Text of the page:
Apologizing: Putting self aside
By Col. Gene C. Kamena (Ret.), Professor, Air War College
/ Published November 12, 2010
MAXWELL AIR FORCE BASE, Ala. --
When the military police vehicle pulled behind my car with its blue lights flashing, I knew I had screwed up. I was not wearing a seat belt.
Not a big deal? It is if you are the brigade commander in Germany. It is if you have a policy requiring a week's restriction of driving privileges for any traffic offense. It is if you are left on the side of the road for forty minutes, for all to see, while the specialist from the MP confirms you are not on the FBI's most wanted list.
That evening, I called the commanding general and informed him of my transgression. His only comment was "make it right."
The next morning, as I entered the brigade headquarters and the charge of quarters dutifully called the building to attention; he also said with a wry smile, "Sir, I understand you had a brush with the law yesterday."
I needed to do something, and quickly.
Leaders make mistakes; good leaders acknowledge their mistakes and if appropriate, apologize. Apologizing is never easy, especially for someone in a position of authority. Easy or not, sometimes it is the right thing to do.
Happenstance had it that the monthly brigade run was scheduled the next morning. In front of more than three thousand soldiers and leaders, I told the story of what happened, admitted I was wrong, made no excuses, handed my license over to the brigade command sergeant major and walked for the next week (no one ever offered me a ride).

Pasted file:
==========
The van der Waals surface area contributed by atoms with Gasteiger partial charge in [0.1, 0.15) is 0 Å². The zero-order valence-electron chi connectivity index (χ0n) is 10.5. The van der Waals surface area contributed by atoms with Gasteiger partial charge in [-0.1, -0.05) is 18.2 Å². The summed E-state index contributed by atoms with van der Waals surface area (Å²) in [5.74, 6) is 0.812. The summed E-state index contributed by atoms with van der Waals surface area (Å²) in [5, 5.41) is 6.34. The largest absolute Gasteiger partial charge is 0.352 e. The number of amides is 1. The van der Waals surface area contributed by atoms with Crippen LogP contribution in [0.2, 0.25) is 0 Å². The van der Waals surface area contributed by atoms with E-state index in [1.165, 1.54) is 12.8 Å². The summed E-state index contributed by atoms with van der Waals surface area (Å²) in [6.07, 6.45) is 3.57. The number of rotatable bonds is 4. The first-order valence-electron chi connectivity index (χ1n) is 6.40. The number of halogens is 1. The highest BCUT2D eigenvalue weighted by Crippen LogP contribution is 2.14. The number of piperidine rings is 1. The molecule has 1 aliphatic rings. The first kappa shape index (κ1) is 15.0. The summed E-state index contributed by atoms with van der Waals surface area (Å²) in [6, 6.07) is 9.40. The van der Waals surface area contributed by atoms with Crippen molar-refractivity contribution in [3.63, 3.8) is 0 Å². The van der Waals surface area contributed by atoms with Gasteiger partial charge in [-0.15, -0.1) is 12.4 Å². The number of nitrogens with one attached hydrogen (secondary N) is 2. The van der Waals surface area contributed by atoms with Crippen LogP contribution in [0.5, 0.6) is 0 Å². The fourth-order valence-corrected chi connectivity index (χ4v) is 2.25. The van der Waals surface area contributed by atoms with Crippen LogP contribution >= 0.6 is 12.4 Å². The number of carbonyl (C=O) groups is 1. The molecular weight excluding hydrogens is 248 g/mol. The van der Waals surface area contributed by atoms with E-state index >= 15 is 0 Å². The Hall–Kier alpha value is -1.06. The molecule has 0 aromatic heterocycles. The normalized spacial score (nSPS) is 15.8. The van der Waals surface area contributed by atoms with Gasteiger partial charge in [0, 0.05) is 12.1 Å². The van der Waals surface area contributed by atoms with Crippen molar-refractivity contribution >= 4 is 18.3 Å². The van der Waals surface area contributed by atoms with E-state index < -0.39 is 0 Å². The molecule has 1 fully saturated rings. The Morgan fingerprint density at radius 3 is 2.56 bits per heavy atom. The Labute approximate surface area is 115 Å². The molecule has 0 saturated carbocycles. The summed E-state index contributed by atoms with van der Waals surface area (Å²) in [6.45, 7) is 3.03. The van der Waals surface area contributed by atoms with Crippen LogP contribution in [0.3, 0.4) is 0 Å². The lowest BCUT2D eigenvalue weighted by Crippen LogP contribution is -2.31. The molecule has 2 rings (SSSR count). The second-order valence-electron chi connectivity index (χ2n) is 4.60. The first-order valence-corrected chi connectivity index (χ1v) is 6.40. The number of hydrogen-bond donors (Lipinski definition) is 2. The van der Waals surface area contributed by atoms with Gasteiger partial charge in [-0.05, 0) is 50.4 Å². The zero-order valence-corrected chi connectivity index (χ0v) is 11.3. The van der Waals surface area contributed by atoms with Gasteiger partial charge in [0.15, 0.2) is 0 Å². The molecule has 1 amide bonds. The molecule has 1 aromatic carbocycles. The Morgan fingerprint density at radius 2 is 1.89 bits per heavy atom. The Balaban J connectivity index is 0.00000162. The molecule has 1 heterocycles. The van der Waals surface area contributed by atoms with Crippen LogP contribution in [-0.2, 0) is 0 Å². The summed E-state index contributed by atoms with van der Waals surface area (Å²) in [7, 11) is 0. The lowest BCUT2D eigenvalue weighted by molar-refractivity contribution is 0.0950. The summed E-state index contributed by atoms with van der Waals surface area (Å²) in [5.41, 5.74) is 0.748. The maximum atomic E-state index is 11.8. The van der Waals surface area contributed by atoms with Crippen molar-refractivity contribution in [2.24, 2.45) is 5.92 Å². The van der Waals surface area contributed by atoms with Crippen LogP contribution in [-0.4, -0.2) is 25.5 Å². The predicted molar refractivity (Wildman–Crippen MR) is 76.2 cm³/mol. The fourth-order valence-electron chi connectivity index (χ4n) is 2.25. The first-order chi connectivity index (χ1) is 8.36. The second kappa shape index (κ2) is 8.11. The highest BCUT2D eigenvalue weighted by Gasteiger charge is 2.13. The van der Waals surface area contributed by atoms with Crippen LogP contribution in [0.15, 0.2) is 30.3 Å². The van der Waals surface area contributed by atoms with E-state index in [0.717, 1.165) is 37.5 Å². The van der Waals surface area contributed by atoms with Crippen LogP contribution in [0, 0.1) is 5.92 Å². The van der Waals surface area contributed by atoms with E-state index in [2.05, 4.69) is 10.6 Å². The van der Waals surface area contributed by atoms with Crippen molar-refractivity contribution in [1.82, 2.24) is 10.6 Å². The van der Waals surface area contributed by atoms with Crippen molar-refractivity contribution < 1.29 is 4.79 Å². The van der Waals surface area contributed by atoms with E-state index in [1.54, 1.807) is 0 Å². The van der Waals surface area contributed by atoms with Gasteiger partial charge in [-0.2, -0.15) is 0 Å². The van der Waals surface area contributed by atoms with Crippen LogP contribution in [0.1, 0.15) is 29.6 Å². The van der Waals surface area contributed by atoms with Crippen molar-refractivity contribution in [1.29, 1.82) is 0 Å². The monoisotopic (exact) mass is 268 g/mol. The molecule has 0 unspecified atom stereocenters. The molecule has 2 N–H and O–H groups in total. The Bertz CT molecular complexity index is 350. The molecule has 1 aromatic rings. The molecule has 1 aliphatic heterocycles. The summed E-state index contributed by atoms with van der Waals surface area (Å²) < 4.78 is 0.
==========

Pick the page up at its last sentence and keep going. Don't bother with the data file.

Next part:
The above story is true. I relate this very embarrassing incident with the intent of passing on what I learned about leaders, mistakes and apologizing:
· When leaders make mistakes, big or small, people notice. They notice because they watch what leaders do. If there is a disconnect between what a leader says and what a leader does, people will remember what a leader does.
· Mistakes do not get better with time. My advice is to inform, communicate and remedy the situation as soon as practical.
· Tell the truth and set the record straight. I am convinced had I not apologized, rumors would have it that I was involved in a high-speed chase.
· Mean what you say. People will know if you are sincere or not.
· There can be only one standard. Whatever the rules, policies or practices, hold yourself to the same standard you do everyone else.
Apologizing for my misconduct was not easy, but it was the right thing to do. A leader must keep their ego in check. Good leaders hold themselves accountable for their mistakes, and when an apology is required, leaders put self aside.